RanganathanMost of you learned Ranganathan’s Five Laws of Library Science when you were in library school.  You discussed them and have probably since forgotten them.  Students in my online graduate course are discovering those laws this week, and as I reviewed them it struck me once again how incredibly relevant they still are and how brilliant and prescient Ranganathan was.

S. R.(Shiyali Ramamrit) Ranganathan and with Melvil Dewey, both born in the 1800’s, can be seen as the creators of librarianship. However, while even non-librarians are familiar with the greatest of Dewey’s contributions (others are the founding of the American Library Association and the originator of Library Journal­ – did you know Dewey did that?), it’s unlikely that many outside the profession have ever heard of him. In this age of always striving to move forward and be modern and/or relevant, there is something comforting about looking at our roots and discovering unchanging truths.

First LawBooks are for use in the stacks

This is a reminder that they are not to be hidden away.  It repudiates the concept of closed stacks, but for me it also is a caution about restricting students from reading books not on their Lexile level and it suggests that requiring a parental note before a student can borrow a book deemed too sophisticated or more specifically having content that might be challenged is not how librarians should be operating. For me, it’s also a message about weeding.  Those dusty titles sitting on your shelves are not being used.  Libraries are neither warehouses nor museums. Why are you keeping them?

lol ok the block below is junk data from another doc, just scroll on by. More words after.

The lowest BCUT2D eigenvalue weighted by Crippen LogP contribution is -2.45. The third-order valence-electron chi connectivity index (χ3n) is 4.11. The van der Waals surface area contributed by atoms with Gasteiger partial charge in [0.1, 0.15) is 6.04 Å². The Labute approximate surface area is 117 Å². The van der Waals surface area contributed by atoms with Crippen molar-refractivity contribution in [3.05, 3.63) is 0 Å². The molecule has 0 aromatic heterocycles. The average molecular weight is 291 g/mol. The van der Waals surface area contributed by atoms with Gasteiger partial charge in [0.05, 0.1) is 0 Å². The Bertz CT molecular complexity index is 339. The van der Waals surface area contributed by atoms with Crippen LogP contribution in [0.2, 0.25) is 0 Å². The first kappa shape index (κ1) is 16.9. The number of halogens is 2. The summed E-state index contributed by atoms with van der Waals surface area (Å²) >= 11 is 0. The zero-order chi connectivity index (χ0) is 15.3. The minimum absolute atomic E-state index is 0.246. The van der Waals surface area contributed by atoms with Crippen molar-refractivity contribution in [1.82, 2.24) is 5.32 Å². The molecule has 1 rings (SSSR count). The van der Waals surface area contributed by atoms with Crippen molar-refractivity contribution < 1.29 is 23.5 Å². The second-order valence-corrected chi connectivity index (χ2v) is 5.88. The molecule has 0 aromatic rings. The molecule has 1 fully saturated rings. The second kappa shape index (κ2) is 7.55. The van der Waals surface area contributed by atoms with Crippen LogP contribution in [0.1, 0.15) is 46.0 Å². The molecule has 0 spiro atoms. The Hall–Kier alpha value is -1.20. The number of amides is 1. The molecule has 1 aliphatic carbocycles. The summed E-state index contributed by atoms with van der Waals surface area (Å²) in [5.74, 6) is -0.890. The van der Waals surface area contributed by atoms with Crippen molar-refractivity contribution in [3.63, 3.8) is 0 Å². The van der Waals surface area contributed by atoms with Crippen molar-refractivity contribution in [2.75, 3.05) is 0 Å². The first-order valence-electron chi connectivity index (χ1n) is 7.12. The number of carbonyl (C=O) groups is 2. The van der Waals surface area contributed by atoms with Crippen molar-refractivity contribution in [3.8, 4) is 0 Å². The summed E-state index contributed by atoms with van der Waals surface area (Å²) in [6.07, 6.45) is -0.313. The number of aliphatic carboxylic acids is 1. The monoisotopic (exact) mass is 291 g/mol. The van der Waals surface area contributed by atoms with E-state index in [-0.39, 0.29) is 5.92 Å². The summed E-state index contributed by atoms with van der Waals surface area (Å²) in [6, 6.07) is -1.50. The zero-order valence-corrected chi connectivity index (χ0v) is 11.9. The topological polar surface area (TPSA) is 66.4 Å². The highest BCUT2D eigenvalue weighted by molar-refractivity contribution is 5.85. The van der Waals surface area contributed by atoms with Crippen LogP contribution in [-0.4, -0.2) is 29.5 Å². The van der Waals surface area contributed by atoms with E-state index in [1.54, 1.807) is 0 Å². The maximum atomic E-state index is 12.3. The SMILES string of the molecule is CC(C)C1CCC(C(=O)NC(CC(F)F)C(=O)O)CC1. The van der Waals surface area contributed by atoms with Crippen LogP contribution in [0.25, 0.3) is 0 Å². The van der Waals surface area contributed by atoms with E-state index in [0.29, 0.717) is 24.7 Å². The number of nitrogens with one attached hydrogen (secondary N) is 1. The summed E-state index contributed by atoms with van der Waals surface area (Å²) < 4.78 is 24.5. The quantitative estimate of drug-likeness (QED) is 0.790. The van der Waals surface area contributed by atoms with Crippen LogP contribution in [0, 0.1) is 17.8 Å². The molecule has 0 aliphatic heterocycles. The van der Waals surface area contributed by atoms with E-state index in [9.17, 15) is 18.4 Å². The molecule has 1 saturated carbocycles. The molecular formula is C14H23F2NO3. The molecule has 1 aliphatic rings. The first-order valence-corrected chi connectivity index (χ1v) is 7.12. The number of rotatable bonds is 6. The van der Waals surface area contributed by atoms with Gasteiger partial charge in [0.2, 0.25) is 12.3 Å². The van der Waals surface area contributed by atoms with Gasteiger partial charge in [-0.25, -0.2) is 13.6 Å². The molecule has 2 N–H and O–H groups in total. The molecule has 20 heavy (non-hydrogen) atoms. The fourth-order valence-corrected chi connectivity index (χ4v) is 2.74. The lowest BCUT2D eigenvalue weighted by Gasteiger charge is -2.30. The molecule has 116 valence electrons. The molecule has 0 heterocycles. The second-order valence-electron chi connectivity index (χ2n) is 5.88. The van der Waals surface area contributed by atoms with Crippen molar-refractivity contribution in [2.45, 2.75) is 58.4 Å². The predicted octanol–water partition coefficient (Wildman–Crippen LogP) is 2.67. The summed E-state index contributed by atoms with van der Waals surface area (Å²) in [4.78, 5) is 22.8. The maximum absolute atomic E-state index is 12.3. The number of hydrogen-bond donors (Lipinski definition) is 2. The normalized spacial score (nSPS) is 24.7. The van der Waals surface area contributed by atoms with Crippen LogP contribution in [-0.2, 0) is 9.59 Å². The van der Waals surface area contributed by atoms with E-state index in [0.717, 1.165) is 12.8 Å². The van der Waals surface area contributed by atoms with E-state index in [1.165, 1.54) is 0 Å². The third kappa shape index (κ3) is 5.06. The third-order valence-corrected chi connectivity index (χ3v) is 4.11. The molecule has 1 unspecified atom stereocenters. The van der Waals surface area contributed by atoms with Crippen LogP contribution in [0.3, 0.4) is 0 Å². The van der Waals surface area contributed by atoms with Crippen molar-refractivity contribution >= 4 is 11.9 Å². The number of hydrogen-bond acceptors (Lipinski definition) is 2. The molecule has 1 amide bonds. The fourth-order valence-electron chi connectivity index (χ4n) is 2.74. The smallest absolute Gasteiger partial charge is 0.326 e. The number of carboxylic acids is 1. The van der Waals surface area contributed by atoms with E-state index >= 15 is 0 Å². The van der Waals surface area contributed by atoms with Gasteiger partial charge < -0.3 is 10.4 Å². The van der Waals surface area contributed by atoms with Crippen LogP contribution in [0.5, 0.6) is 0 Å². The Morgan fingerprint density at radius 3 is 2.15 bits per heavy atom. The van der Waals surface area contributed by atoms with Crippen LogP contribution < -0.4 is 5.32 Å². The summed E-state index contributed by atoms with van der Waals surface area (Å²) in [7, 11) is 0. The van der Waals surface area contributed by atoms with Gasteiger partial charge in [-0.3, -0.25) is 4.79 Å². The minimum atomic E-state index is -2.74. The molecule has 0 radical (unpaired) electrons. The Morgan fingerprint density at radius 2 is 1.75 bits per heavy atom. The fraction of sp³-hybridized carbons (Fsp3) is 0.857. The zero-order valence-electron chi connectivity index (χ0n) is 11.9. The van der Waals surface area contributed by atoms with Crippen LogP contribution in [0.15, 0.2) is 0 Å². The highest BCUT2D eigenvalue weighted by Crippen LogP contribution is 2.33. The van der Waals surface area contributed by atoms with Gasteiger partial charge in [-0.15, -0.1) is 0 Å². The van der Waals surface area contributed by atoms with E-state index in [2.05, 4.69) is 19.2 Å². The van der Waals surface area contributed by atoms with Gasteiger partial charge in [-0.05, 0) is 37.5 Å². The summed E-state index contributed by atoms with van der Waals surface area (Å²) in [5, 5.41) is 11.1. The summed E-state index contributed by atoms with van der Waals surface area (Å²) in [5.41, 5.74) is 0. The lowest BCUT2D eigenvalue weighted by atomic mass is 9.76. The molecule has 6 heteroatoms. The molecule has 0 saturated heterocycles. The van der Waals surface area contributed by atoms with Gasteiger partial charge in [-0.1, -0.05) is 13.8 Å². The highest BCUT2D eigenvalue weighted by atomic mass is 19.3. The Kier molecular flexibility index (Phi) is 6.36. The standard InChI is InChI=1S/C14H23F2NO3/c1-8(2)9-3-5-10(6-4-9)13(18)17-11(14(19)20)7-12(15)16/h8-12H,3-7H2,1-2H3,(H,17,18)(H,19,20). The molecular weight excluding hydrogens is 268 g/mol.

Second Law – Every book its reader

Libraries need to have something for every user. It means if you have ELL students you need to be looking into getting books in their language.  Recognize visually challenged students should have access to books in large-type.  As you prepare your orders, do you think about who will be interested in this title?  You don’t purchase something merely because it has a good review. In whose hands do you see it? Does it connect to a curricular area?  Do you know one or more students who like this author or type of book? Ranganathan used “book” generically.  He also meant magazines. Today we should be thinking about e-resources and databases.  Who will be served by adding this to the collection?

every bookThird Law – Every reader his book

This may be my favorite of his laws.  I personally know someone who was a lifelong nonreader. Quite by accident, she decided to try one of those wildly popular titles everyone was reading and talking about and fell in love.  It was the first in a trilogy, so she read all three. And re-read them, and re-read them.  Finally she knew the text virtually by heart, and was ready to take a risk and read another in a similar vein.  Suddenly she is a voracious reader, proudly announcing to me she got a library card and has been shopping at Barnes and Noble. It is a complete reversal.  I travel everywhere with my e-reader and patiently read while waiting my turn to be helped (PERSONAL NOTE OF HORROR: My Nook broke this week – I had to replace it in under 24 hours or risk insanity).  Invariably someone tells me they love to read and often trace it back to the one book that got them started. And that is a special role and gift of our profession.  We know our users and we know our books. It is our delight and our mission to connect our users with the perfect book for them.